Frequently Asked COVID Vaccine Clinic Questions

Town of Brookfield, CT

The Brookfield Vaccine Clinic Closed on June 7, 2021

CT Vaccine Portal Vaccine Finder

Everyone 12 years and older is eligible for a Covid19 Vaccine. Adolescents age 12 through 17 may only receive the Pfizer Vaccine.

Walk in availability at most CT Vaccine locations.

Effective May 13th anyone over the age of 12 are now eligible to receive the Covid19 Vaccine. The Brookfield Vaccine Clinics can only take adults age 18 years older.  Teens age 12 through 17 born after 6/2003 are only eligible to receive the Pfizer Vaccine.  We have partnered with Vaccine Clinics in Danbury and New Milford for the Pfizer vaccine for our adolescents. COVID-19 Vaccines for Children and Teens | CDC

New Milford:  vaccinations@newmilford.org
Danbury:  COVID-19 Vaccine (chc1.com)

Appointments are also available by phone, Call Connecticut’s Vaccine Appointment Assist Line at 877-918-2224.

When You’ve Been Fully Vaccinated | CDC

 

Question: How is Brookfield doing with residents and vaccination?

You can follow the vaccine status of Brookfield and other CT towns by viewing this link.

COVID-19 Vaccination Coverage (at Least One Dose) by Census Tract

The vaccine map is updated weekly and new data viewable on Fridays.

As of 6/7/2021, The Brookfield Vaccine Clinic administered 9,700 vaccine doses to Greater Danbury residents. 53 Vaccine clinics were held. Volunteers served 6000 hours collectively to offer vaccines.  We are still waiting for final vaccine stats on youth aged 12 to 15 years. The CT DPH plans to have youth town data available soon.

CT DPH Vaccination Data updated 6/9/2021 shows that the Candlewood Lake side of Brookfield has fewer age 16 to 44 residents vaccinated compared with the rest of Brookfield. Unvaccinated residents have the potential for contagious spread of the Covid-19 variants found in Connecticut including the variant “Delta” from India, “Gamma” from Brazil. Variants of the coronavirus are watched carefully by health officials as they can be more contagious, more resistant to vaccines, or even more deadly. Unvaccinated adults can spread the virus to youth/children not yet eligible for a vaccine. To prevent the spread and development of dangerous Covid-19 variants vaccination is strongly recommended.

 

Question: Is Contact Tracing still happening in town now that Covid-19 rates are lower?

Contact Tracing is conducted by the Brookfield Health Department and team of trained volunteer nurses.  If you test positive for the Covid-19 virus you should expect a phone call to discuss isolation and quarantine of close contacts.  Individuals with known chronic health conditions should schedule a telehealth visit with their personal physician or healthcare provider to discuss warning signs of severe illness and available treatment options.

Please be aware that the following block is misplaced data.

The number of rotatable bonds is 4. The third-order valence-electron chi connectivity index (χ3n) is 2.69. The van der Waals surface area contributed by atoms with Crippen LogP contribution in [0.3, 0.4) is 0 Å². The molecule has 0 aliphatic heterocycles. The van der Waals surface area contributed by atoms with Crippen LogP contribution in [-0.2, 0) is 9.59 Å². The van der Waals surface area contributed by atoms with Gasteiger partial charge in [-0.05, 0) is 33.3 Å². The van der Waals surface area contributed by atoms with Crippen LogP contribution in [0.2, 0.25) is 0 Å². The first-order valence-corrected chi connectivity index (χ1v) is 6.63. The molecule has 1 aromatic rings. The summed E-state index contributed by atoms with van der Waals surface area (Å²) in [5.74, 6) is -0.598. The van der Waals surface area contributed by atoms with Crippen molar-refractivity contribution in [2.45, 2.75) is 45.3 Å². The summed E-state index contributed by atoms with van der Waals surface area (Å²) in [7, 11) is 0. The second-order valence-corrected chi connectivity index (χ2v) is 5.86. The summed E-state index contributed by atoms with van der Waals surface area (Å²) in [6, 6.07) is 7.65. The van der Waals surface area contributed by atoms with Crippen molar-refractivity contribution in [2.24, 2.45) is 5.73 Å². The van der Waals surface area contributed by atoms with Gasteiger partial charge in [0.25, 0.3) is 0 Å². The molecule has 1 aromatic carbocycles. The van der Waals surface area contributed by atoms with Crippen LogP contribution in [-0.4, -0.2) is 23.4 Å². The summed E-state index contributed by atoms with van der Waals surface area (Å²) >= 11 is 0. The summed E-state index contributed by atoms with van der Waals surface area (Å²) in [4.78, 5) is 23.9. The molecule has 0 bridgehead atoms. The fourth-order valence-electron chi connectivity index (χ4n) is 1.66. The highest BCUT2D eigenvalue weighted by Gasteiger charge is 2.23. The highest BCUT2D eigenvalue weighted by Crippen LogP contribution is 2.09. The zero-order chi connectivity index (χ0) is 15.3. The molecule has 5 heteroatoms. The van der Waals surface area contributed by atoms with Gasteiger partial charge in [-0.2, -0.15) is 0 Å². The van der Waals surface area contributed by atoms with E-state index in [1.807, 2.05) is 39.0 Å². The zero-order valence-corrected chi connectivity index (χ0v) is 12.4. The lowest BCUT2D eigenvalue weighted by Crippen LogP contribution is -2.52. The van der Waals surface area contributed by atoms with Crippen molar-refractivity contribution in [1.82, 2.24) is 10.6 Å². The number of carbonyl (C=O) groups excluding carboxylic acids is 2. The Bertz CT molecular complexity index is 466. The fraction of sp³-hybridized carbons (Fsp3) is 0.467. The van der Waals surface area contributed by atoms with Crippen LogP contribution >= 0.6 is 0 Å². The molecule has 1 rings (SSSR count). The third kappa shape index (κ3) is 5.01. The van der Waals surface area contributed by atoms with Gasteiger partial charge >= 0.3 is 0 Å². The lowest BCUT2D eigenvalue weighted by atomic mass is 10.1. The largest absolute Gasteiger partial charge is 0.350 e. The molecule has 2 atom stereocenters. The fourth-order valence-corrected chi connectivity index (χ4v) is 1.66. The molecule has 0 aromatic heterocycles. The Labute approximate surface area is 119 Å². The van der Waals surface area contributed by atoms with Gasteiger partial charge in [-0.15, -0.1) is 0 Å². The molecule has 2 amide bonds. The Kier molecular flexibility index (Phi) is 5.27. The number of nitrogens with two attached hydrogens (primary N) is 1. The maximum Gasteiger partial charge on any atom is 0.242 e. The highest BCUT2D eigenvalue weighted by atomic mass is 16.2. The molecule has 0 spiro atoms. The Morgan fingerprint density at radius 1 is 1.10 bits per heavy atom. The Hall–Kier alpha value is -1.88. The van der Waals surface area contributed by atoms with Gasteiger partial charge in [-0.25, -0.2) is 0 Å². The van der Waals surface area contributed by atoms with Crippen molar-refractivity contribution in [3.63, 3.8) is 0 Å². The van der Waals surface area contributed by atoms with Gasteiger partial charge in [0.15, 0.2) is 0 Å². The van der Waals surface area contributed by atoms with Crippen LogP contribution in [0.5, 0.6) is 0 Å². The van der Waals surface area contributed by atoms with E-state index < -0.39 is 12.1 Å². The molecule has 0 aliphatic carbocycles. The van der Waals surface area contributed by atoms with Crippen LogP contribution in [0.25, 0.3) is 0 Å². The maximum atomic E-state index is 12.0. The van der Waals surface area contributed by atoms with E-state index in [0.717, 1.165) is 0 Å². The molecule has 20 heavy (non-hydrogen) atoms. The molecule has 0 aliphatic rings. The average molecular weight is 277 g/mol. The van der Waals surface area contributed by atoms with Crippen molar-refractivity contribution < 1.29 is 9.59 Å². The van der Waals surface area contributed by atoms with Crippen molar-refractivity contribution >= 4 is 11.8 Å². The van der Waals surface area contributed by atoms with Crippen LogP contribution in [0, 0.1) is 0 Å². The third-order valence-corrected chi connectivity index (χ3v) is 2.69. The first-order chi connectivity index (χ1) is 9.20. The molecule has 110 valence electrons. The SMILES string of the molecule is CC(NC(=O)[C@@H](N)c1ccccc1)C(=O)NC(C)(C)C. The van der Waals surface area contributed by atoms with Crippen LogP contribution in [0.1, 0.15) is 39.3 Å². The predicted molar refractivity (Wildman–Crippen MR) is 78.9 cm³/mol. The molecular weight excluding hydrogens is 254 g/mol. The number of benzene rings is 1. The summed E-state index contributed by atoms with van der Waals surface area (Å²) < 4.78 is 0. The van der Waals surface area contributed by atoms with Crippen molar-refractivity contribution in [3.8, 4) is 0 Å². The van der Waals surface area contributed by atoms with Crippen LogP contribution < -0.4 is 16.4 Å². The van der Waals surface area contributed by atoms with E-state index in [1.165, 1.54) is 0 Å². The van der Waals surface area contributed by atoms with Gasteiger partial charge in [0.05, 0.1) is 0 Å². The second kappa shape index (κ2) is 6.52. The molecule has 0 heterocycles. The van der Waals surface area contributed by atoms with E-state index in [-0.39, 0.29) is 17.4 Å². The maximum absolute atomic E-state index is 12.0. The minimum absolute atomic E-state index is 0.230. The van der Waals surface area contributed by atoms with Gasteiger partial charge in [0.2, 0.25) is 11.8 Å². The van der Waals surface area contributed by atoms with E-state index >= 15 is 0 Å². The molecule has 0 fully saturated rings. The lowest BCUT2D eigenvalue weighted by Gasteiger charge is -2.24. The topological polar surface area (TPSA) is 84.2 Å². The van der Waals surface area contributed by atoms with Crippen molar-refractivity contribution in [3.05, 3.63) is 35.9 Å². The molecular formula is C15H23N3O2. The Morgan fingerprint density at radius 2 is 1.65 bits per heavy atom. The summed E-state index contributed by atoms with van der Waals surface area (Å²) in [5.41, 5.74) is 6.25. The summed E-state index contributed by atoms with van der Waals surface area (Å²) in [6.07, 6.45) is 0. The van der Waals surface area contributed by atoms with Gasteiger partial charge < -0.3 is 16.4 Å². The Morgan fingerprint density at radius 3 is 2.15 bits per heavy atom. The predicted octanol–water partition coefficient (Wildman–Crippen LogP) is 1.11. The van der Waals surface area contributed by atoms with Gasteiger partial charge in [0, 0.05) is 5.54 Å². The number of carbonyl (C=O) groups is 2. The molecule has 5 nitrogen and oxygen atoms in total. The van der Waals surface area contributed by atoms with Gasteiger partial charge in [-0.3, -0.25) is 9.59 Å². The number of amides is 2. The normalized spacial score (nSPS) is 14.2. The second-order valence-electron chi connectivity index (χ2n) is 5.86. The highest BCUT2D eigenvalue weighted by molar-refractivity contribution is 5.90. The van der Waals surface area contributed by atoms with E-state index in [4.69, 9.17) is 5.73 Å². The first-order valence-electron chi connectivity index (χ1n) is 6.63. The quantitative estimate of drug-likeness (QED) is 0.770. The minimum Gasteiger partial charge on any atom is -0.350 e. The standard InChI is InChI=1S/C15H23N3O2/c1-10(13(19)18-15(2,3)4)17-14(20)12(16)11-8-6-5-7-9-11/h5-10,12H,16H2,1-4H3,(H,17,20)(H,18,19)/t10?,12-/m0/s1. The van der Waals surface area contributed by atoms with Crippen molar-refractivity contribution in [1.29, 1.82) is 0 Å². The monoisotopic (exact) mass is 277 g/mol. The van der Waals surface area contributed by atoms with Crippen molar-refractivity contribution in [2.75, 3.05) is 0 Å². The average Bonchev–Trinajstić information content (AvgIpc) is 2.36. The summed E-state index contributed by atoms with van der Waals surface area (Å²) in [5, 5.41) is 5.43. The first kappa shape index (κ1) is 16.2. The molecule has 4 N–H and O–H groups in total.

Question: What if I have already had the Covid19 virus, should I still get the vaccine?

Because COVID-19 is still a novel virus, experts are still not sure how long an individual’s natural immunity to the virus will last. Therefore, people who have had COVID-19 are advised to receive the vaccine. Speak to your physician and medical professionals for their recommendations.

Those receiving hospital treatments such as monoclonal antibodies and convalescent plasma for the treatment of severe Covid19 symptoms will be advised by their physician to wait 90 days before obtaining a vaccine so that the vaccine will be more effective once received.

 

Question: If I am pregnant or breastfeeding should I receive a vaccine?

Yes, if you are pregnant, you can receive a COVID-19 vaccine.

You might want to have a conversation with your healthcare provider to help you decide whether to get vaccinated. While such a conversation might be helpful, it is not required before vaccination. Learn more about vaccination considerations for people who are pregnant or breastfeeding.

If you are pregnant and have received a COVID-19 vaccine, we encourage you to enroll in v-safeCDC’s smartphone-based tool that provides personalized health check-ins after vaccination. A v-safe pregnancy registry has been established to gather information on the health of pregnant people who have received a COVID-19 vaccine.

Related pages:

 

Question: What are the side effects of the vaccine?

Common side effects of the COVID-19 vaccine include pain and swelling where you got the shot, fever, chills, tiredness, and/or headache. They should go away within a few days. If redness or tenderness persists over 24 hours, or your side effects are worrying, call your doctor.

Reduce pain and discomfort by applying a clean, cool, wet washcloth over the area and use/exercise your arm.

Reduce discomfort from fever: drink plenty of fluids and dress lightly.

 

Question: What is the time recommended between the 1st and 2nd doses of the vaccine I received?

Pfizer: The best timing between the 1st and 2nd doses of the Pfizer vaccine is 21 days but no earlier than 17 days.  Even if your second dose is later than the ideal time of 21 days, it is recommended that you still get the 2nd dose of the vaccine. You do not need to start over. Your second dose must be the same as the 1st.

Moderna: There is no maximum interval between the first and second dose. The time between the 2 doses should not be less than 28 days. Both doses should be Moderna COVID-19 vaccine. The safety and efficacy of a mixed-product series have not been evaluated. Both doses of the series should be completed with the same product.

Janssen J & J is a one dose vaccine. One dose and you are fully immunized after 2 weeks.

Myths and Facts about COVID-19 Vaccines | CDC

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